I fired up the game and lost myself in the story. If you enjoyed DMS at all, DF will be right up your alley. A lot of the pain points have been smoothed over. I’ve already mentioned the automatic resurrection that works if your character dies, the new save system works smoothly, and there is now auto-heal after combat where your healer will heal the most recent wound of each character. (I think you need a magical healer for this, but I didn’t test it out. Too busy playing.) Thrown weapons and unarmed combat are much more viable, and now shaman have a weapon spell just like those hermetic weenies. You have additional choices for your team, but I stuck with the crew I knew and the more I ran with them, the more I knew about them. It felt more like the tabletop game, which was my introduction years ago to the Shadowrun universe—and the reason I backed this Kickstarter.
“Keeping an eye on the security cam feed, Kilimanjaro West counted down the seconds. “15…10..5…Left, left, then right. Go!” As the security guard’s patrol turned the far corner, the team broke for the door. One more guard to bypass and the prototype would be in their hands…”
One of the best things about DF is that I felt that my decisions were having an effect on how the game unfolded. There was humor and sadness. There were NPCs who would threaten or cajole. Runs could be all guns blazing, or a quiet sneak past security. Playing on Hard, combat was challenging and often required a bit more strategy than DMS. Certain enemies had to be prioritized. Positioning (no, the cover mechanism hasn’t changed) could greatly influence the course of the encounter.
It just felt like Shadowrun should. You can read board chatter that sometimes refers to your own exploits, adding to the SR feel. The highest praise that I can offer is that the plot actually caused Kilim, in character, to change his modus operandi. At the point in the game roughly equivalent to the cemetery scene in DMS events made things very personal. After having passed up the lure of cyberarms numerous times, he sought out the street doc to get them so that he could more effectively achieve his revenge. (As an aside, my SR characters have a history of things like this. Ask the other players who were there about the incident involving a river, captive alligators, and the gator shaman who couldn’t swim. Did you know that Alligator mississippiensis can be used as a flotation device?) And during the marathon endgame equivalent to the Bug Hunt in DMS he was glad he had done so.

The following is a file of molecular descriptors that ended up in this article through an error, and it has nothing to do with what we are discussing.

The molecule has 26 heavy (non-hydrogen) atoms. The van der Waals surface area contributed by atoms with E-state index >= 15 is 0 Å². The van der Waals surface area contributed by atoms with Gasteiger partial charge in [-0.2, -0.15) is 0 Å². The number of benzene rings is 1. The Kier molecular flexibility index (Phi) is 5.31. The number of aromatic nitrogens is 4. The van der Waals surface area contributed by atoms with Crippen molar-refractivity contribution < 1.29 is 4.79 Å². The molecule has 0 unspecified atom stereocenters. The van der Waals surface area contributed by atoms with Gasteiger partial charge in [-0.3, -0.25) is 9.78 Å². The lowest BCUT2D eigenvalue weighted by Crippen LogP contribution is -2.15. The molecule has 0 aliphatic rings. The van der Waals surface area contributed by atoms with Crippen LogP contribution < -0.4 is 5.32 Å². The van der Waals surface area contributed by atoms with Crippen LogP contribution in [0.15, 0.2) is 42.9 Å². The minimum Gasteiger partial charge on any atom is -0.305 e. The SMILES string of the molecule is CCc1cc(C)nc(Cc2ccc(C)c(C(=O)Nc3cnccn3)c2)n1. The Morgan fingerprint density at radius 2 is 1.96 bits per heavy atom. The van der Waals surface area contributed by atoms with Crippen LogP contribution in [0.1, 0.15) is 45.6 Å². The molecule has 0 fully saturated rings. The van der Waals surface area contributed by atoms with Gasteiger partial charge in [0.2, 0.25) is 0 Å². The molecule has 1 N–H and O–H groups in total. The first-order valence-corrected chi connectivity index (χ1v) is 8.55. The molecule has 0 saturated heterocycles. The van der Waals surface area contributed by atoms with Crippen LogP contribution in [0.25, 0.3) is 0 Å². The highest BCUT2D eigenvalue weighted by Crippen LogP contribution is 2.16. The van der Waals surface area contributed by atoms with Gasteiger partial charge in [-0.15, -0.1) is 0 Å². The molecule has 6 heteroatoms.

And that point in the plot? As I texted my friend, “Drek just got real.” It was surprisingly nail-biting for a turn-based game and I found myself deeply engaged. If it weren’t for work and a missing thyroid, I would have played continuously.
Now I’ll admit that Dragonfall is not perfect. Some things remain as annoying as they were in DMS: the limited inventory slots with the random (?) display order, the ridiculous (to me) stat-boosting outfits, and the inability to tailor your teams’ inventory beyond a few consumables, to mention a few. Also, some bugs remain (only one I ran across required a reload) but if this were all I got from the Kickstarter campaign I would still be one very satisfied chummer.
TL;DR: So if you have the means, I highly recommend picking it up. And if you already are getting it through the Kickstarter, you won’t be disappointed.
Feel free to ask any questions and I’ll do my best to answer them, though I won’t have access to the game until after work tonight (6 PM EST). There are bonus points available for good questions/observations. Double bonus points if you knew right away where the thread title and first header came from. And, triple bonus points if you knew where my character name came from.
Bonus points redeemable for DanW’s goodwill, subject to applicable state laws.